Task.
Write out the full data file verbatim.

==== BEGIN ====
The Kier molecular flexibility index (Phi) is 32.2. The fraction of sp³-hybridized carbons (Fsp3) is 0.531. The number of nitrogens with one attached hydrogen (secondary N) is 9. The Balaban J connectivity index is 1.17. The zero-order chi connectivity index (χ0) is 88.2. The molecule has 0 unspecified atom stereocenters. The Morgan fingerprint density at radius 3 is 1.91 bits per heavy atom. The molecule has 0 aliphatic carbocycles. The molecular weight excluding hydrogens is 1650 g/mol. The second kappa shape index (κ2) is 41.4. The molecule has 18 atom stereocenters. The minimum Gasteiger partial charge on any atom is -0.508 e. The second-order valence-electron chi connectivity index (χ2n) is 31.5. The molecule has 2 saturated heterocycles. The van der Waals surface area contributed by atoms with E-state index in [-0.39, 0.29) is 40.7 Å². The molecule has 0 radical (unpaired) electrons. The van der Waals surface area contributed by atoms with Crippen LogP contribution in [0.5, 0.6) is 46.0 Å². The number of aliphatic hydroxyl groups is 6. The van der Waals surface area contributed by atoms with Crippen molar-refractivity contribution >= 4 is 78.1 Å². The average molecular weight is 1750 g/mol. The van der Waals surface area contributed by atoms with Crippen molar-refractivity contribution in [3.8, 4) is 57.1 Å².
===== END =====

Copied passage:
The Kier molecular flexibility index (Phi) is 32.2. The fraction of sp³-hybridized carbons (Fsp3) is 0.531. The number of nitrogens with one attached hydrogen (secondary N) is 9. The Balaban J connectivity index is 1.17. The zero-order chi connectivity index (χ0) is 88.2. The molecule has 0 unspecified atom stereocenters. The Morgan fingerprint density at radius 3 is 1.91 bits per heavy atom. The molecule has 0 aliphatic carbocycles. The molecular weight excluding hydrogens is 1650 g/mol. The second kappa shape index (κ2) is 41.4. The molecule has 18 atom stereocenters. The minimum Gasteiger partial charge on any atom is -0.508 e. The second-order valence-electron chi connectivity index (χ2n) is 31.5. The molecule has 2 saturated heterocycles. The van der Waals surface area contributed by atoms with E-state index in [-0.39, 0.29) is 40.7 Å². The molecule has 0 radical (unpaired) electrons. The van der Waals surface area contributed by atoms with Crippen LogP contribution in [0.5, 0.6) is 46.0 Å². The number of aliphatic hydroxyl groups is 6. The van der Waals surface area contributed by atoms with Crippen molar-refractivity contribution >= 4 is 78.1 Å². The average molecular weight is 1750 g/mol. The van der Waals surface area contributed by atoms with Crippen molar-refractivity contribution in [3.8, 4) is 57.1 Å².